In 2019, 49,860 people in the United States died from an overdose involving opioids, according to the National Institute on Drug Abuse. More than 14,000 of those deaths were the direct result of prescriptions for the substance. In fact, the American Journal for Preventative Medicine reports that dentists are responsible for one in 10 of all U.S. opioid prescriptions. Opioid misuse is an epidemic in America. While the substance can be helpful in easing pain due to surgery, injury or illness, its highly addictive nature puts users at risk for addiction, overdose and death.

Luckily, prescriptions opioids such as hydrocodone, codeine, morphine and fentanyl are not the only option to prescribe to your patients dealing with dental pain. Let’s take a look at the risks and, more importantly, the solutions.

The slippery slopes of addiction and recovery

The reward centers of our brains can’t help but love opioids at first: The drug triggers endorphins, diluting feelings of pain and boosting euphoria. Though this effect can be particularly useful in a medical setting, the Centers for Disease Control and Prevention estimates that 136 in the United States die every day from opioid overdoses.

Prescription opioids become more addictive when taken in ways other than prescribed, such as snorting or injection. The road to recovery from opioid abuse is not an easy one. Painful withdrawal symptoms can kick in within hours of an addict’s last dose. Prescribing opioids to a patient in recovery who may not have disclosed their current or past drug abuse is a risk that every medical professional should take into consideration.

Anyone who is taking opioids is at risk of developing addiction, according to the Mayo Clinic. Of course, there are other influences at work that can put a person at higher risk for addiction. These environmental, emotional and genetic factors can all contribute:

  • Socioeconomic status
  • Age
  • Family and personal history of drug abuse
  • Mental health

What to prescribe instead of opioids

As a professional who know how effective prescription opioids can be, it may feel counterintuitive for you to cut a useful resource from your practice. However, as the opioid epidemic soldiers on for yet another decade, the risk versus reward must be taken into account.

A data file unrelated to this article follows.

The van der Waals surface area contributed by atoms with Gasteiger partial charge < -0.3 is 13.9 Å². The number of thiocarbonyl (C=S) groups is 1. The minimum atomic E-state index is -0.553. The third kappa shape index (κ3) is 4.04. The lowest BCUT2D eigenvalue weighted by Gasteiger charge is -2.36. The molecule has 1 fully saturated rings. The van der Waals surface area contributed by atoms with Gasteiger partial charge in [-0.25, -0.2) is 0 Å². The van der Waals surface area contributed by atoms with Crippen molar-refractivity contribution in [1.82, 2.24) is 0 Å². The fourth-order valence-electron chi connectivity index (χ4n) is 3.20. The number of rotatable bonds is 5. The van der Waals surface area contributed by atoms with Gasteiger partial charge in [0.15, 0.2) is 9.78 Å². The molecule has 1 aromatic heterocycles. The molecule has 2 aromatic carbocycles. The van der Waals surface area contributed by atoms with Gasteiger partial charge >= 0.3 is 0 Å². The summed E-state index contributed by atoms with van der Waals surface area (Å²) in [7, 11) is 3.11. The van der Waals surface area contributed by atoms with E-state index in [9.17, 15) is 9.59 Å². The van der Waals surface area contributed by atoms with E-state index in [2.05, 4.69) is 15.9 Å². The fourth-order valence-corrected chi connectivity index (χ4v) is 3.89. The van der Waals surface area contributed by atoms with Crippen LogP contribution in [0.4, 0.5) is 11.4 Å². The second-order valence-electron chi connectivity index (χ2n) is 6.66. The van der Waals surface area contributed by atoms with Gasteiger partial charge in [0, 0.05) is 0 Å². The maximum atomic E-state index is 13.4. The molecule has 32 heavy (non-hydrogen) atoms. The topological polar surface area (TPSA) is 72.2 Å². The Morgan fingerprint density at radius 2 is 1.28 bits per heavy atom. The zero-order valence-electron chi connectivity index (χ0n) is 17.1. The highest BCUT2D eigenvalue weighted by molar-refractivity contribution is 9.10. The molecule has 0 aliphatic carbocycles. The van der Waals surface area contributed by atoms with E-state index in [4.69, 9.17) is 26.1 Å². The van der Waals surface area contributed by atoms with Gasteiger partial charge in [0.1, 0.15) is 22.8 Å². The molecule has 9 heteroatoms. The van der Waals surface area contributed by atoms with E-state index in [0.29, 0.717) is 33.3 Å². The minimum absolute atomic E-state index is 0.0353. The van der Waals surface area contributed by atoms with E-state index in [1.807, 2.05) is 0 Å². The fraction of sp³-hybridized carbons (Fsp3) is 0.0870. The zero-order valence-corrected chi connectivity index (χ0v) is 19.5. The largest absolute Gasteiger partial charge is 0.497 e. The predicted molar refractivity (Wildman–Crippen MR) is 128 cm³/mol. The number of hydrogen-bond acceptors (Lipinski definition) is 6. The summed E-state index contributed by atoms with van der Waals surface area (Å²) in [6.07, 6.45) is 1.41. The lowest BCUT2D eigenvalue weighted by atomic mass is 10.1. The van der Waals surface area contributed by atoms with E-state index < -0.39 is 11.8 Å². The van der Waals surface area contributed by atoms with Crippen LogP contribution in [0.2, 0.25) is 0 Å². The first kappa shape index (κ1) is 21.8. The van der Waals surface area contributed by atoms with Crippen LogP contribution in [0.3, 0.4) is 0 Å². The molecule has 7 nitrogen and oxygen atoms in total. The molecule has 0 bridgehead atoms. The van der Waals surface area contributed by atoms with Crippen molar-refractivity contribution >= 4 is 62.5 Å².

For minor aches and pains, The American Society of Anesthesiologists (ASA) recommends basic over-the-counter ibuprofen, acetaminophen, aspirin and steroids. Studies show that nonsteroidal anti-inflammatory drugs (NSAIDs) can be more effective at reducing pain than opioids and The American Dental Association (ADA) offers a helpful chart on prescribing NSAIDs as an alternative to opioids.

  • For mild pain from procedures such as gingivectomies, simple extractions or subgingival restorative work, the ADA recommends 200 to 400 mg of ibuprofen every four to six hours, as needed.
  • For moderate to severe pain from procedures such as implant surgery or surgical extraction, the ADA recommends 400 to 600 mg plus 500 mg of acetaminophen every six hours for 24 hours.
  • When it comes to chronic pain, some anti-seizure medications work on the same neurotransmitters as pain, according to the University of Southern California (USC). USC also recommends muscle relaxants and local anesthetics as alternatives to opioids.

What you can do now

Despite the three decades that Americans have spent in an opioid crisis, there is much work still to be done. One of the easiest first steps that you can take is simply limiting prescriptions to opioids and taking the time to research safer recommendations for your patients. For more resources on addiction, visit the Substance Abuse and Mental Health Services Administration website.